Q. I just started as a new Chief Security Officer. I am constantly bombarded with questions on why the security department needs to conduct continual risk assessments. I have three main issues. First, how do I communicate the value of continual risk assessments to get management’s buy-in?
A: Great question. In many corporations, organizations and governmental entities there is often a pattern of behavior that if nothing goes wrong, or at least has not occurred for a long period of time, there really is no need for advances and improvements in security or identification of those respective risks. Obviously, this is not a good pattern to get into; the value of conducting continual risk assessments is critical because of the ever-changing environment that organizations encounter.
Every organization and its respective departments have varying risks. These risks influence how the organization achieves its objectives and goals, thereby affecting profitability and value of the organization. While many organizations may dedicate an enormous amount of time to identifying the risks that could impact business, it is also important to measure and prioritize risks so that the organization can respond to any given situation appropriately, efficiently, and effectively ensuring the least amount of operational loss.
A Comprehensive Security Risk, Threat and Vulnerability Assessment offers an organized and systematic approach to assessing risks of the organization and in doing so providing an informed decision-making baseline to determine a particular course of action. This "all-hazards" approach provides the analytical framework for risk management. A security risk assessment should identify key assets that need to be protected and how critical each asset is to maintaining the current business course. This requires looking at each asset with regard to human resources and infrastructure.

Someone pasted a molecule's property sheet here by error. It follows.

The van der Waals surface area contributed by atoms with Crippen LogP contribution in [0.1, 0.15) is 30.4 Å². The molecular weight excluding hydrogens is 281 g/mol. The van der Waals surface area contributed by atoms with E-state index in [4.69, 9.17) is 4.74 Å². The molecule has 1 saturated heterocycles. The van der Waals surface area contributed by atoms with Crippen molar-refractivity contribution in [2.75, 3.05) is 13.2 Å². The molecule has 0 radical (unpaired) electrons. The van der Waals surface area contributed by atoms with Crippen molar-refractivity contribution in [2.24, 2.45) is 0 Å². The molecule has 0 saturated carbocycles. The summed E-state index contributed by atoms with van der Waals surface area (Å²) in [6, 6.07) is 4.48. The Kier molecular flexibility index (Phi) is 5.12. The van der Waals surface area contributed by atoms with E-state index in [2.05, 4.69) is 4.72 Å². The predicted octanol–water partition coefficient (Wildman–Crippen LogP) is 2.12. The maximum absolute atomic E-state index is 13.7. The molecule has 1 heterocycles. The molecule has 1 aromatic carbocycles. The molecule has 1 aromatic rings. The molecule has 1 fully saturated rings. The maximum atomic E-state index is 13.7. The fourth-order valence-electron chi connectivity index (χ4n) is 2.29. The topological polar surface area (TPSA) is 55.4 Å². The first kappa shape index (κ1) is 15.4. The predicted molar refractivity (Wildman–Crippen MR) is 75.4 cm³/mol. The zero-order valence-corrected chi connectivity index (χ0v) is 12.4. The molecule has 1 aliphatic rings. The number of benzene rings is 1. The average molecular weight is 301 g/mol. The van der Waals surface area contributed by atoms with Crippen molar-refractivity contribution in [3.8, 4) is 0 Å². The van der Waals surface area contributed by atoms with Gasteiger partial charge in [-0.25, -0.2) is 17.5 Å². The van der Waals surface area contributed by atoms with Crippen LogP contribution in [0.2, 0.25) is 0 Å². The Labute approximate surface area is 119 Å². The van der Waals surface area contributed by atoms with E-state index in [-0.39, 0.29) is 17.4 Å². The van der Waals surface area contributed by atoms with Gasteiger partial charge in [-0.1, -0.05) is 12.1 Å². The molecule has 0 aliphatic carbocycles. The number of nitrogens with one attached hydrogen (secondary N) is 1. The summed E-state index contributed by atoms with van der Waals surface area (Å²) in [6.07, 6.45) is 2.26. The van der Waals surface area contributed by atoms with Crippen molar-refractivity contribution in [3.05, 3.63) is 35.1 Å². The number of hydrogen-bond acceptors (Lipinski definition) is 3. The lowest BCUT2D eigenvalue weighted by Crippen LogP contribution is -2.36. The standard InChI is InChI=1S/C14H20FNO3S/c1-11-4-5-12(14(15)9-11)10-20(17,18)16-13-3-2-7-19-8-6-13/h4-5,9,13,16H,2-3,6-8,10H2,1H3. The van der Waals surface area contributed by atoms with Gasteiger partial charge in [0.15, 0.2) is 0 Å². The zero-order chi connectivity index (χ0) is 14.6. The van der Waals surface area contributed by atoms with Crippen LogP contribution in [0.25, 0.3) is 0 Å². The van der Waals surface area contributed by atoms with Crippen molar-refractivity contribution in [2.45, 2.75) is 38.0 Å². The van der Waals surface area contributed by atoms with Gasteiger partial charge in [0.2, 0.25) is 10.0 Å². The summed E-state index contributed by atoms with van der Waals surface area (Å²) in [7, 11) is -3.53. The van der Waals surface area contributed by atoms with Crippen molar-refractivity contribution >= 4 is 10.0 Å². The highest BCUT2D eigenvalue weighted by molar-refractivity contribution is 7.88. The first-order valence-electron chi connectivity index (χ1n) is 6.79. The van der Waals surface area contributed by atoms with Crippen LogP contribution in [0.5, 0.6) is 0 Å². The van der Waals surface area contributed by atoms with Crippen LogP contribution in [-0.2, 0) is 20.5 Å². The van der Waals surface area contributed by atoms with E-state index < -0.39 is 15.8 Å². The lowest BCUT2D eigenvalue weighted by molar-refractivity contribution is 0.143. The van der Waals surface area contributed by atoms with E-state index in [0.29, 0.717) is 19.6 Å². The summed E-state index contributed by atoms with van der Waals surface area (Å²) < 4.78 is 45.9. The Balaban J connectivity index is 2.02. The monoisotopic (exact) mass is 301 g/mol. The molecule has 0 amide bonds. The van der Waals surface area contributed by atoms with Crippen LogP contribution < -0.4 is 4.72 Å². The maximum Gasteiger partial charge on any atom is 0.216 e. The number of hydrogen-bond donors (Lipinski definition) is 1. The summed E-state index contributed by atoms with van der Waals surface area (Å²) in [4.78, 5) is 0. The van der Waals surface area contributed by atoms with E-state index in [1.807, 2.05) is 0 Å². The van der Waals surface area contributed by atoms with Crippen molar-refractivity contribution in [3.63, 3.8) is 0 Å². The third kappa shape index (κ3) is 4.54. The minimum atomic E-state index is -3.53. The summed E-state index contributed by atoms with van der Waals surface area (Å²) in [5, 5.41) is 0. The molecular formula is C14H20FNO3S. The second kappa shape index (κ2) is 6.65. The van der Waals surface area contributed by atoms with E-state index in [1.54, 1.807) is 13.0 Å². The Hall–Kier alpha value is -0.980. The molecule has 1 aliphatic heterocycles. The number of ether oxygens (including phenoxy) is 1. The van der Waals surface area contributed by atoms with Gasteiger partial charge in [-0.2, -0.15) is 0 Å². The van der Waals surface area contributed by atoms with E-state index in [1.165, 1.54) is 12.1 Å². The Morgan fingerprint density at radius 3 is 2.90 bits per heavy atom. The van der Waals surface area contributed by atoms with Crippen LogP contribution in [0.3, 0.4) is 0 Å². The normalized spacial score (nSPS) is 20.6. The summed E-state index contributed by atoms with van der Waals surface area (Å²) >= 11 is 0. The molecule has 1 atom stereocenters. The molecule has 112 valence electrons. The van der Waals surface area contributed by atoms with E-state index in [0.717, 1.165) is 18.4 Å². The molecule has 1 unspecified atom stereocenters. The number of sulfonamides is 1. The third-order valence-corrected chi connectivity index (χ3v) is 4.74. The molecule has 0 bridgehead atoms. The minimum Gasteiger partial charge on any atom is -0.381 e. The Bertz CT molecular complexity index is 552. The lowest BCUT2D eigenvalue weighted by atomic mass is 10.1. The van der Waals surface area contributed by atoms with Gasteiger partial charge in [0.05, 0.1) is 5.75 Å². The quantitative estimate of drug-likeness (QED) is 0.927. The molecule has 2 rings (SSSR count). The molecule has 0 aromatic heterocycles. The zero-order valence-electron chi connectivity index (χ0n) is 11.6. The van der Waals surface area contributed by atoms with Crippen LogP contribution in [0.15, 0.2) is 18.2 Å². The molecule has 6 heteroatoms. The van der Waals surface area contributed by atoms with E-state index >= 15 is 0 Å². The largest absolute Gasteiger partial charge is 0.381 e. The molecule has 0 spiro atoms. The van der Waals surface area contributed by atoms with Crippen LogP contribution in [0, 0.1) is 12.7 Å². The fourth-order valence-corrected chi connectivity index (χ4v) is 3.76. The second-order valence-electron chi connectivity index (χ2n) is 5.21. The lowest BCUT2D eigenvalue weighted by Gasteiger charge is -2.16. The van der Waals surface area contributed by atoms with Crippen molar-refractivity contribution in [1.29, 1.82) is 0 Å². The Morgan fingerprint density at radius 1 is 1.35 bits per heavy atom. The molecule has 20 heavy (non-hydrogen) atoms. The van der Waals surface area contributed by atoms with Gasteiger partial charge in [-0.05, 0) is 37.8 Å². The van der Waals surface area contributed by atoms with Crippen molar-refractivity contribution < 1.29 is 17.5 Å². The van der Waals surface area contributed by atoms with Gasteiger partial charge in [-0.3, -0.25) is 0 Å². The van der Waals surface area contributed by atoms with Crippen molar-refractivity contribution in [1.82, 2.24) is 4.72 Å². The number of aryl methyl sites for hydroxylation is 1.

Q: Can you explain a little more what is meant by a Comprehensive Risk, Threat and Vulnerability Assessment?
A: So many times practitioners in our profession associate doing a security risk assessment with concentration in only one segment of the overall process. For example, security practitioners may focus on the electronic aspects of physical security instead of understanding the overall security program viewpoint that is part of a corporate risk strategy.
Comprehensive Risk, Threat and Vulnerability assessments involve not only physical, informational and operational security but also a business impact analysis coming from each business unit. This is important because it gives you and the organization a better picture on what risks are involved, the criticality of those risks involved, the prioritization of what needs to be protected, and how the business is affected not only financially but also from a security perspective. All aspects of risk and the relationship to security risk mitigation should be considered and a Unified Risk Oversight™ approach taken to determine and communicate all risks. Physical, Information and Operational Security should communicate with each other.
Q: Is conducting a risk assessment once a year enough?
A: In this day and age risks are always changing and dynamic. Therefore, it is necessary for organizations to re-evaluate and monitor on an ongoing basis those potential risks that affect them. Given the information age that we are in and the 24-hour news cycle, it is imperative that organizations track the rate at which risks change. For instance, some organizations utilize near real-time monitoring capabilities for varying conditions using big data mining, text analytics and data visualization techniques. These Intelligent Control Centers analyze and disseminate actionable information to decision makers in order to establish a comprehensive risk, threat and vulnerability assessment.
Answer provided by J. Kelly Stewart, Security Executive Council Emeritus Faculty.